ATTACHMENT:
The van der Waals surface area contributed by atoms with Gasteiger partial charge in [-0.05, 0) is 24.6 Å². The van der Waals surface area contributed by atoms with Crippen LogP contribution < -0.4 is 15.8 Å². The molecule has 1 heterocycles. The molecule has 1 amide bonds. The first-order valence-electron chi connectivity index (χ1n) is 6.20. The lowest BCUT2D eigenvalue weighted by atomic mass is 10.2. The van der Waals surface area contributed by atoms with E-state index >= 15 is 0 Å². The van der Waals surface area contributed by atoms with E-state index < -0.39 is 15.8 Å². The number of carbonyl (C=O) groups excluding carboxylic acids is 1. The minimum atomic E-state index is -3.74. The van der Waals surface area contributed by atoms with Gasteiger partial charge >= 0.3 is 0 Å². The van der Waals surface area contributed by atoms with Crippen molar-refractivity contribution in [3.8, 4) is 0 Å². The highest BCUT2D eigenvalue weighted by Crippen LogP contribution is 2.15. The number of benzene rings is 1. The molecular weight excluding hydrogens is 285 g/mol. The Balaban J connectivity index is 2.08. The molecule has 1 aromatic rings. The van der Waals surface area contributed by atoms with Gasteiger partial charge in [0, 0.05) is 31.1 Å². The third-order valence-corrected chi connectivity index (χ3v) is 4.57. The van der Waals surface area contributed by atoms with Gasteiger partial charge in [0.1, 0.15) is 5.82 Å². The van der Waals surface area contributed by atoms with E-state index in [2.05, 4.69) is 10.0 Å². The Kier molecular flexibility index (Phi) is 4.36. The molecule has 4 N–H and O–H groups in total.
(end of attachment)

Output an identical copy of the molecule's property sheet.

The van der Waals surface area contributed by atoms with Gasteiger partial charge in [-0.05, 0) is 24.6 Å². The van der Waals surface area contributed by atoms with Crippen LogP contribution < -0.4 is 15.8 Å². The molecule has 1 heterocycles. The molecule has 1 amide bonds. The first-order valence-electron chi connectivity index (χ1n) is 6.20. The lowest BCUT2D eigenvalue weighted by atomic mass is 10.2. The van der Waals surface area contributed by atoms with E-state index >= 15 is 0 Å². The van der Waals surface area contributed by atoms with E-state index < -0.39 is 15.8 Å². The number of carbonyl (C=O) groups excluding carboxylic acids is 1. The minimum atomic E-state index is -3.74. The van der Waals surface area contributed by atoms with Gasteiger partial charge >= 0.3 is 0 Å². The van der Waals surface area contributed by atoms with Crippen molar-refractivity contribution in [3.8, 4) is 0 Å². The highest BCUT2D eigenvalue weighted by Crippen LogP contribution is 2.15. The number of benzene rings is 1. The molecular weight excluding hydrogens is 285 g/mol. The Balaban J connectivity index is 2.08. The molecule has 1 aromatic rings. The van der Waals surface area contributed by atoms with Gasteiger partial charge in [0, 0.05) is 31.1 Å². The third-order valence-corrected chi connectivity index (χ3v) is 4.57. The van der Waals surface area contributed by atoms with Gasteiger partial charge in [0.1, 0.15) is 5.82 Å². The van der Waals surface area contributed by atoms with E-state index in [2.05, 4.69) is 10.0 Å². The Kier molecular flexibility index (Phi) is 4.36. The molecule has 4 N–H and O–H groups in total.